Traveling involves a certain previous knowledge of geography, but not as much as is sometimes assumed. Sometimes you find a hobo with a pocketful of timetables and railroad maps, studying them as though he were a general planning a campaign. This is a sure sign that he is a greenling in the business. The real hobo follows his nose and he needs no other map, for any road he takes is the right road. Since he has no objective, as the term is used by the natives, one direction is as good as any other. This is not so absurd as it may seem, for actually the intuitive hobo gets more of the milk and honey than the map-reader.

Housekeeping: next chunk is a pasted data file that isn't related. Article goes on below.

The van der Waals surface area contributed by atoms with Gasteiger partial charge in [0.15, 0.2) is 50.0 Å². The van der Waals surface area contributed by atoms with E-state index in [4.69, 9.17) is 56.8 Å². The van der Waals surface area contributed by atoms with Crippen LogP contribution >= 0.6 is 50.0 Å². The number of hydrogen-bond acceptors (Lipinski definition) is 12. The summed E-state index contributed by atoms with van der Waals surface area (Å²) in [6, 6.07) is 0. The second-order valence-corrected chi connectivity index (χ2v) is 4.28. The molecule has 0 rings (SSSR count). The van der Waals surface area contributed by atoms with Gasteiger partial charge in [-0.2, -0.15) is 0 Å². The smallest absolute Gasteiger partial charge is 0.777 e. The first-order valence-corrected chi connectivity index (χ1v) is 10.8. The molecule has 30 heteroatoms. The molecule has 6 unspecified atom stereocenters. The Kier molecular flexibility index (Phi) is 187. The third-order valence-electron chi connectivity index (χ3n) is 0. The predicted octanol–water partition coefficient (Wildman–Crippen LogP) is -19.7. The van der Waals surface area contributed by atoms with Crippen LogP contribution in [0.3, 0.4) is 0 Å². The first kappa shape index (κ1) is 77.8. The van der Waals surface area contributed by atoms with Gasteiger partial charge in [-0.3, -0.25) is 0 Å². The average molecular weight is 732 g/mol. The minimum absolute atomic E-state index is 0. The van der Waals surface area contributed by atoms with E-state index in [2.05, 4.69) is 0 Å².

The road the real hobo follows is never ending. It is always heading into the sunset of promise but it never fully keeps its promise. Thus the road the hobo roams always beckons him on, much as does the undealt card in a game of stud. Every new bend of the road is disillusioning but never disappointing, so that once you get the spirit of the hobo you never reach the stone wall of utter disillusionment. You follow on hopefully from one bend of the road to another, until in the end you step off the cliff.

1930